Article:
Speaking to the Committee at its oral evidence session on 24 February, Professor Michael Kenny, Director of the Bennett Institute, set out the role that public services ought to play in the government’s levelling up strategy: “Often, the focus has been… on physical infrastructure projects… and, actually, we’ve tended to forget that public services are also forms of infrastructure and that they’re key to generating the kinds of social relationships and community resilience which create the conditions in which prosperity and growth can happen.”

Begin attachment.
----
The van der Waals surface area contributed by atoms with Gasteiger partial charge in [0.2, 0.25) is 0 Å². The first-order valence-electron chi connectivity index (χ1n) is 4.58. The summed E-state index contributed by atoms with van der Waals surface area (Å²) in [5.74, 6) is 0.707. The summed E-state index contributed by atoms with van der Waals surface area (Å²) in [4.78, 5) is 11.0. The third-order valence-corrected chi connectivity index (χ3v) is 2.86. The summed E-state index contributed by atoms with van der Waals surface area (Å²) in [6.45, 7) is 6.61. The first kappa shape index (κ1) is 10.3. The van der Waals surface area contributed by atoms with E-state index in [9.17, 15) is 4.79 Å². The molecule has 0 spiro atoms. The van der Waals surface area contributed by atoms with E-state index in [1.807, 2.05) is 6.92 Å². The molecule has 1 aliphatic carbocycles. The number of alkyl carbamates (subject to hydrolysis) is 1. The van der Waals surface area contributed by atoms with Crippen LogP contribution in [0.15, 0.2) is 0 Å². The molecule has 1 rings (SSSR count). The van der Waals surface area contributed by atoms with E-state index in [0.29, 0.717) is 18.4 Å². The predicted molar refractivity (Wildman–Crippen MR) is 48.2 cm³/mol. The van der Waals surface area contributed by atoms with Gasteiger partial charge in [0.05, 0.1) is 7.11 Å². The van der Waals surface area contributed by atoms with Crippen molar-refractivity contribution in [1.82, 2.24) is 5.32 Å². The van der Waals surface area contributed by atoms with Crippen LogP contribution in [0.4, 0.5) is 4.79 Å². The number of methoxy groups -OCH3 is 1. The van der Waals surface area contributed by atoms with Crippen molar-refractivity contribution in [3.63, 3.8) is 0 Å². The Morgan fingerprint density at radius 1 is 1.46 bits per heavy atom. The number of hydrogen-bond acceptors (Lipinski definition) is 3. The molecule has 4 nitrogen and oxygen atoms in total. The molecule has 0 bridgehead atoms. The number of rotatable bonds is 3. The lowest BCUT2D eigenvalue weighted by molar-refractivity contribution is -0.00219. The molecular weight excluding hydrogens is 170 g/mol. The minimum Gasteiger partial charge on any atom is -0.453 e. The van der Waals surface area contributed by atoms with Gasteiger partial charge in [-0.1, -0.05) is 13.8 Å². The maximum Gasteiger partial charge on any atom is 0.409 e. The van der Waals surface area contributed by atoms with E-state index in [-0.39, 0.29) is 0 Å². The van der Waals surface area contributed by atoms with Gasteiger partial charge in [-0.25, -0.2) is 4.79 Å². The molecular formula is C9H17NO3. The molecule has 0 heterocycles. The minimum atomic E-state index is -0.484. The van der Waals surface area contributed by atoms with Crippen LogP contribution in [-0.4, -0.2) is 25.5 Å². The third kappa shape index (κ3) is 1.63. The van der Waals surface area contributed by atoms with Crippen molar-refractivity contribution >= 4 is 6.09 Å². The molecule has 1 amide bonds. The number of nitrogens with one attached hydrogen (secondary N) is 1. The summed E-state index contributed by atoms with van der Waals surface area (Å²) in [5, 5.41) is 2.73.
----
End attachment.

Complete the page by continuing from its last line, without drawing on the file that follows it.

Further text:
Appreciating the vital importance of public services to levelling up, he went on to say, will require a shift in the government’s mindset. These services ought to be understood not as costs to be controlled, but as investments in the fabric of places. In the wake of such a paradigmatic shift, the focus for policymakers should be on how different kinds of infrastructure – physical infrastructure, public services and social infrastructure – can be designed in concert with one another, as mutually supportive and synergistic systems, rather than as separate spending commitments.